Every small group needs a reason for existence. Why should we carve out more time in our busy lives to spend it with people we might barely know? For most people and groups that reason is the desire for community. We desire friendship, and that is a good thing.
We all need community. In fact, we were designed by God to be in community. You can see it modeled for us with the perfect relationship of the Trinity in Genesis.
Then God said, “Let Us make man in Our image, according to Our likeness. They will rule the fish of the sea, the birds of the sky, the livestock, all the earth, and the creatures that crawl on the earth.” (Gen. 1:26 hcsb)
We then see it prayed for by Jesus with His final prayer before His death on the cross:
“May they all be one, as You, Father, are in Me and I am in You. May they also be one in Us, so the world may believe You sent Me.” (John 17:21 hcsb)
Community is important, but a problem arises when community is the destination of the group. A small group that gathers strictly around the desire to make friends will live or die on the strength of those relationships. If those relationships begin to shift or separate, so will the group. Without the imperative of being on mission, community is fragile.
Like all aspects of God’s creation, our relationships have been broken by sin. In our sinfulness, we use other people instead of live in God-honoring community with them. But when we believe the gospel, our relationships begin to be reshaped. We, together, are meant to help each other follow Jesus more closely and in so doing to extend the gospel into all the world. This is our mission. This is the redeemed version of community—it’s relationships that are centered on seeing the mission of God come to pass first in our own hearts, and eventually in the world.
We can look at the life of Jesus to see how community was used as the foundation for mission. As we saw in Genesis 1:26, Jesus had this perfect community with the Trinity, but chose to not only leave home, but to leave heaven on a mission to die for those He came to reach. Jesus was the first and greatest missionary of all history!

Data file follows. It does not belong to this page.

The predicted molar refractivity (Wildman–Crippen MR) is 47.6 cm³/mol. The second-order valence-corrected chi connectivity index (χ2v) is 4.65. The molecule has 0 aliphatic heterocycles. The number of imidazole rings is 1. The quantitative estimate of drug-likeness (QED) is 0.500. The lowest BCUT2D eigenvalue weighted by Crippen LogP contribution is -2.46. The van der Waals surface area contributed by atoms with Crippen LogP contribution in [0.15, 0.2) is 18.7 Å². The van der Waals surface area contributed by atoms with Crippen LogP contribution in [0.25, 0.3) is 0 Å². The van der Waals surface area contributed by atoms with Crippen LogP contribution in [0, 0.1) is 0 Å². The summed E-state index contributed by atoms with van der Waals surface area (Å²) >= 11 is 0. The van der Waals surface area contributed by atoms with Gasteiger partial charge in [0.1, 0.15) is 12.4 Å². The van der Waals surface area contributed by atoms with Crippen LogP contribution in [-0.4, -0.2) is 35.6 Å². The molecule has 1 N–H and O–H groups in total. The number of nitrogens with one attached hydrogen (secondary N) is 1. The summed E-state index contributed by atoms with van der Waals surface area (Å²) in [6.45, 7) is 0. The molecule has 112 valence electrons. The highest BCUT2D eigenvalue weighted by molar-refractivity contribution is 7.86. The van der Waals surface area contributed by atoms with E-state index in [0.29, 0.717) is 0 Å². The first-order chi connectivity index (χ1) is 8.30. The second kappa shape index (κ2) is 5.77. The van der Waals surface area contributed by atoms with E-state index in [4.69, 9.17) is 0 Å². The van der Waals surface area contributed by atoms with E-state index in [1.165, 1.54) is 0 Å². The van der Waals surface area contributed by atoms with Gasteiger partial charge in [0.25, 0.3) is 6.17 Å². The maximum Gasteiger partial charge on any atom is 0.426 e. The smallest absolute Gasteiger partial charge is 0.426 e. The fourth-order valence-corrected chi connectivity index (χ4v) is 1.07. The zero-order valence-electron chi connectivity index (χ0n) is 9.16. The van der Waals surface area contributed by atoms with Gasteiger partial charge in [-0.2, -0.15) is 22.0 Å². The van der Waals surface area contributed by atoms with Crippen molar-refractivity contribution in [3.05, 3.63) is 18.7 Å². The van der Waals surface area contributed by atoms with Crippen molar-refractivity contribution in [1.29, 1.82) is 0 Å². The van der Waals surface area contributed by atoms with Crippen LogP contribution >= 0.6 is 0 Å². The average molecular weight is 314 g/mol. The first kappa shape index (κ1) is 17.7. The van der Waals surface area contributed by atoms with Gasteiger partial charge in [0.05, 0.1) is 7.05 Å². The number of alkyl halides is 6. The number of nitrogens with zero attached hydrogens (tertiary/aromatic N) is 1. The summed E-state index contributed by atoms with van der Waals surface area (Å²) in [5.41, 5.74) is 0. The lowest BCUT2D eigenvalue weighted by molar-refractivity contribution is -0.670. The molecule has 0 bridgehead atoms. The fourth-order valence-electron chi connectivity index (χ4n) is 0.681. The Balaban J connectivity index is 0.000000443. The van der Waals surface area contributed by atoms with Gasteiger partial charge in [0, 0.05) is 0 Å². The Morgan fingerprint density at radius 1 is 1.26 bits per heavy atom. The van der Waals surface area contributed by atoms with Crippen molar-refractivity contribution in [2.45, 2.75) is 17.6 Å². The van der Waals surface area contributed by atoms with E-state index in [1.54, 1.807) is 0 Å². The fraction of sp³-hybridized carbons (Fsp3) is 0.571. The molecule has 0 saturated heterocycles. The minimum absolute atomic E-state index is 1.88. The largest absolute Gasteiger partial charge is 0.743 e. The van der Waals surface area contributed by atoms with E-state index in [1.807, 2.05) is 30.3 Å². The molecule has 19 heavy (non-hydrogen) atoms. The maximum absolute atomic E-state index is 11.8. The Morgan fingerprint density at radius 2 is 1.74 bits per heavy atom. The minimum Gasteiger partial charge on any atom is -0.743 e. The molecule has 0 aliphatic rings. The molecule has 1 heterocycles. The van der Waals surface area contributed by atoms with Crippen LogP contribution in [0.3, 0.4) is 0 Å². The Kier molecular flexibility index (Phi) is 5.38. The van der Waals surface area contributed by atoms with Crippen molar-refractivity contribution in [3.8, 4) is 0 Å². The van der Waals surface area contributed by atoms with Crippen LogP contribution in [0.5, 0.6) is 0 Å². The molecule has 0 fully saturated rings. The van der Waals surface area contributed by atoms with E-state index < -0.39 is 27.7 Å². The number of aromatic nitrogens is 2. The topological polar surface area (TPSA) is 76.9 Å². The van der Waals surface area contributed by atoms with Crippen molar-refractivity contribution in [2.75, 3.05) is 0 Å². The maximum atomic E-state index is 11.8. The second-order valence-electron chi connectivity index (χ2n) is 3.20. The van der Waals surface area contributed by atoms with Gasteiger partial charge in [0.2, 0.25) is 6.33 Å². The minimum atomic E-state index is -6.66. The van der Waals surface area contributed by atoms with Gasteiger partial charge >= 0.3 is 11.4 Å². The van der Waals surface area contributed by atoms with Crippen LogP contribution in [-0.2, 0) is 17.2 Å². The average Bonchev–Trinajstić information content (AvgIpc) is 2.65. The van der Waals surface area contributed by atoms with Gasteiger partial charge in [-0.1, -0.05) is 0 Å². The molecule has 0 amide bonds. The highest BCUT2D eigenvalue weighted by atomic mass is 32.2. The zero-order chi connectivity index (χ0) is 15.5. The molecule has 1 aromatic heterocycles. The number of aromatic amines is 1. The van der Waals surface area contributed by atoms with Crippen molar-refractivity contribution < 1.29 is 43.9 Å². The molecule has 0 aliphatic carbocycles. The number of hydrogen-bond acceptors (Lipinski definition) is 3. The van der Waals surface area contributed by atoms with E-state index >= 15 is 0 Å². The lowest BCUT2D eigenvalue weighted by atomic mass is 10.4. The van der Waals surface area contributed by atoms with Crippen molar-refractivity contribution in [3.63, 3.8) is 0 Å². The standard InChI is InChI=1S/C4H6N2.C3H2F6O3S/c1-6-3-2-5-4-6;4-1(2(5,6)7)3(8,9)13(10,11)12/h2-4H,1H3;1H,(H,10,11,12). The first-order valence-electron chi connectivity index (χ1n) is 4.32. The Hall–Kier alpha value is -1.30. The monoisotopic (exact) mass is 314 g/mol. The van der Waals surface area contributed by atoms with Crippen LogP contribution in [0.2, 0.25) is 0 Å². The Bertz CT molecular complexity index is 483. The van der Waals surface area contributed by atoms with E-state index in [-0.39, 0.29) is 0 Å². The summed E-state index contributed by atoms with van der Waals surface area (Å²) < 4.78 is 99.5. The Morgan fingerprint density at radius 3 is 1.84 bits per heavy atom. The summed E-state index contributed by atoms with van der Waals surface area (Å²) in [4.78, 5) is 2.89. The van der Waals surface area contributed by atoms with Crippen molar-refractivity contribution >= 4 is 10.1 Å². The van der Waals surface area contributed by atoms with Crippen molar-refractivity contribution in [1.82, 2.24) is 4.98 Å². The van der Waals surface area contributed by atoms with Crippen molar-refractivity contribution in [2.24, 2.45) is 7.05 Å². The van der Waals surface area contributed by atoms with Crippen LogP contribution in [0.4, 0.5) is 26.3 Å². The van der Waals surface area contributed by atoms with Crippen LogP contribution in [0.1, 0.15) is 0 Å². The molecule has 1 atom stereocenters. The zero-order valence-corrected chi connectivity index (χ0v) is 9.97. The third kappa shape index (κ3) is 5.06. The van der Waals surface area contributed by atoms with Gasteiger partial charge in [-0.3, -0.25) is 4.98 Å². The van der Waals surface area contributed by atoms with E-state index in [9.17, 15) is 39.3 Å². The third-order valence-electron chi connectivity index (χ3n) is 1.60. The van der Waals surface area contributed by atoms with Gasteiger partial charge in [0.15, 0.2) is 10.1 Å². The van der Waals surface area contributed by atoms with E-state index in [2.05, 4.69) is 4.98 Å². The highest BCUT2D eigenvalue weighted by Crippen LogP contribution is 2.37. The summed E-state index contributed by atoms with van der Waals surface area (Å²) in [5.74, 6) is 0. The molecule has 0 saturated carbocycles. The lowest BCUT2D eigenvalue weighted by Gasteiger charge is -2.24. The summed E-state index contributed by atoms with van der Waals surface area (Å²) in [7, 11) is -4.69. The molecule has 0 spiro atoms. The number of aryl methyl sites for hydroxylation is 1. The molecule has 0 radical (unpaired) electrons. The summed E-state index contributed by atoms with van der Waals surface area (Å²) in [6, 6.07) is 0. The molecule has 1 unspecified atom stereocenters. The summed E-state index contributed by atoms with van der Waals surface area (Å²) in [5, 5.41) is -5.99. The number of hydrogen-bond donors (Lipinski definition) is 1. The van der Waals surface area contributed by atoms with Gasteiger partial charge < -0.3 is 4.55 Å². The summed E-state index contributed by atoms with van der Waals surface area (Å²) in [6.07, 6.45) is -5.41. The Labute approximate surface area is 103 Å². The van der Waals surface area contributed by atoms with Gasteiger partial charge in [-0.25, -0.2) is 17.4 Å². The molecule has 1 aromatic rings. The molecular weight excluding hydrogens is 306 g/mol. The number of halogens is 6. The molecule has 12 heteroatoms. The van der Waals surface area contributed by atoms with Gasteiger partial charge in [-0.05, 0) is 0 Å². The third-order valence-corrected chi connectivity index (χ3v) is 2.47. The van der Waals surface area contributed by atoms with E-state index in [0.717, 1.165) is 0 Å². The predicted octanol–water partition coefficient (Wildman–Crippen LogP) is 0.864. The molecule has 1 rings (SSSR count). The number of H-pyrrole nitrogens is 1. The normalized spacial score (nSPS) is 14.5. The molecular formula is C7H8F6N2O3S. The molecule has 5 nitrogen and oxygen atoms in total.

John testified to the fullness of Jesus’ mission in John 1:
Indeed, we have all received grace upon grace from his fullness, for the law was given through Moses; grace and truth came through Jesus Christ. No one has ever seen God. The one and only Son, who is himself God and is at the Father’s side—he has revealed him. (vv. 16–18)
Jesus left His community to come to Earth, to realign our priorities, and to make us citizens of a new kingdom. Because of sin, our priorities are broken, but the gospel puts them back in line. The truth of this gospel was the sole mission of Jesus’ life on Earth.
When Pilate questioned who He was, Jesus replied, “You say that I’m a king . . . I was born for this, and I have come into the world for this: to testify to the truth. Everyone who is of the truth listens to my voice” (John 18:37). Jesus was born to share this truth.
We can see clearly why living out the mission of Jesus is related to the gospel. After all, the final instructions of Jesus before He ascended into heaven were centered around this mission—that His followers should “Go, therefore, and make disciples of all nations, baptizing them in the name of the Father and of the Son and of the Holy Spirit, teaching them to observe everything I have commanded you” (Matt. 28:19–20).
And as you align your group around this gospel-centered mission of Jesus, remember that we had to hear the good news before we could share the good news. We had to be brought to life by the message before we could be its messengers. What this means practically is that we have to be open to living out the gospel in our group by inviting those who need the gospel the most.
With time of living it out, this missional way of looking at our world becomes a natural outflow of what the gospel has produced in our lives. We desire deeply for others to experience what we have in our life-giving community. Helping group members see their world through this new missional lens will slowly move them beyond just the desire for friendships.
This article is excerpted from the just released book, Leading Small Groups: How to Gather, Launch, Lead, and Multiply your Small Group by Chris Surratt. Used by permission from B&H Publishing.